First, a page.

Found via ValueWalk.
Our views on the economy are not terribly original and have not changed significantly in the past six months. It’s a challenge finding new ways to say the same thing. So we won’t. We think our past commentaries effectively communicate our longstanding view that as we exited the 2008-9 financial crisis, the average Joe on the street was left with less in his bank account, a diminished home value, and what stocks he did own weren’t worth as much. When Joe could afford less, the U.S. government stepped in and spent in his place, and hasn’t stopped spending since. What the Joes of the world can’t afford, the U.S. government apparently can – but don’t ask us to explain that “new” math. The recovery has been disappointing and largely ngineered by central bank policy. We worry that low interest rates and novel and theoretical Fed policy could lead to unintended consequences.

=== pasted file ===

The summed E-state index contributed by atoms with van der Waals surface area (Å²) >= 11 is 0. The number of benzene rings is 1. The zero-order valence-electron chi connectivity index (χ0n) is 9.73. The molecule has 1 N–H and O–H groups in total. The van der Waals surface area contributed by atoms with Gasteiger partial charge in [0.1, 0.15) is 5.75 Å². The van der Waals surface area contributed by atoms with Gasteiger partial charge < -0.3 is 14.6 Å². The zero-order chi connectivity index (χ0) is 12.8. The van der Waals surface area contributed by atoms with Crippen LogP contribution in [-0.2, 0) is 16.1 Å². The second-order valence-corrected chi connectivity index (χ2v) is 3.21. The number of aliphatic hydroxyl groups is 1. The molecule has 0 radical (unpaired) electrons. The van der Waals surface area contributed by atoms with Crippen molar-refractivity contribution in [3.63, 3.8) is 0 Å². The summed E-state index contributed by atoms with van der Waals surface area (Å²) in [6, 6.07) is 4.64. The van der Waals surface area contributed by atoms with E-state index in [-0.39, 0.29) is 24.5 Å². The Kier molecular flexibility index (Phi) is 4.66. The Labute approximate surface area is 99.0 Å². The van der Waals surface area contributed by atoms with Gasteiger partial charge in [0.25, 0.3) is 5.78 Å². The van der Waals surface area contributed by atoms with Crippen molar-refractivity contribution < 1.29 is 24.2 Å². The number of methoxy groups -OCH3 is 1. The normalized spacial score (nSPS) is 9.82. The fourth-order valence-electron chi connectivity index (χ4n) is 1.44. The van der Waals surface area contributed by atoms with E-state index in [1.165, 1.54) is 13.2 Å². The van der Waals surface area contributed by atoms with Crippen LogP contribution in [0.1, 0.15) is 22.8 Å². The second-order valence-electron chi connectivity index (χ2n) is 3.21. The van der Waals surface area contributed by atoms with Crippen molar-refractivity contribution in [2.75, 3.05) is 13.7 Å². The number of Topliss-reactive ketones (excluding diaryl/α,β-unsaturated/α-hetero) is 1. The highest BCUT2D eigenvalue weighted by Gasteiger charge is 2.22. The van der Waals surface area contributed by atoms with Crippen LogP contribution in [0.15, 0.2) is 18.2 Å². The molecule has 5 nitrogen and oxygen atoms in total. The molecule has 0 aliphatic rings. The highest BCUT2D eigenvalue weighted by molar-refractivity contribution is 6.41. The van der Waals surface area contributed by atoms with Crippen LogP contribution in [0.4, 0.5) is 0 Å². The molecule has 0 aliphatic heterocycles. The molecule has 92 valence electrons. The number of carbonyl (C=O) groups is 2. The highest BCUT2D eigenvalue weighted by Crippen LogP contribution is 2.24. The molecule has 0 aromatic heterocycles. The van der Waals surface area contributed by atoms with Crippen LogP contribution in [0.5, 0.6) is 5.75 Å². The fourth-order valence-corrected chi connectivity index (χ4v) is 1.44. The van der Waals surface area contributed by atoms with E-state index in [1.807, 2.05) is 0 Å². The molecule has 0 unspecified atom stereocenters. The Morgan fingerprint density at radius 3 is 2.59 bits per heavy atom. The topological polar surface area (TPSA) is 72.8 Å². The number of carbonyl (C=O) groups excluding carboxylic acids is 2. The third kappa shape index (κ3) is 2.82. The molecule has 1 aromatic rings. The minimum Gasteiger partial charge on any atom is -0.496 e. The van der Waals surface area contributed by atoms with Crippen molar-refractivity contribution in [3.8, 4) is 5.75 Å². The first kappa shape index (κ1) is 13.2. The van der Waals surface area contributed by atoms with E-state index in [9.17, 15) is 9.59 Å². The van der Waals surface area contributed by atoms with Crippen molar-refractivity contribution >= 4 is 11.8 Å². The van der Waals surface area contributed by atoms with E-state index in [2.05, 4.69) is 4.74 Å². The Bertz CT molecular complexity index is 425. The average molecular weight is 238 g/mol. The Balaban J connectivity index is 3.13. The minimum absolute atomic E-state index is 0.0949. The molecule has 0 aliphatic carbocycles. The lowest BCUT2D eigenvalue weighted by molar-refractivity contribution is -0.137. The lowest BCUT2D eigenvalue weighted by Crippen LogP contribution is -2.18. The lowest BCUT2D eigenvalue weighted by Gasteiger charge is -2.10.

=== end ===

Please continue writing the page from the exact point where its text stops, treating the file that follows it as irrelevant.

The past quarter included a brief hiccup when investors considered their exposure to low interest rates in the event the Fed allows rates to normalize. There was a lot of discussion in the media during the past quarter regarding how and when Ben Bernanke intends to taper the purchase of bonds by the Federal Reserve. Interestingly, we can’t recall having a single conversation internally about the taper, as this simply isn’t how we look at the world. We are worried about how a business and the world might look three to five years from now, not next quarter. In fact, if one thinks back five years, the world has dealt with a great financial crisis, potential currency collapse and fears of sovereign liquidity, just to name some of what we have seen. Through it all, we invested with a long-term strategy dependent on patience, discipline and a focus on long-term value. With an average holding period of roughly five years, we strive to add value over a full business cycle rather than try to guess where central bankers may move interest rates.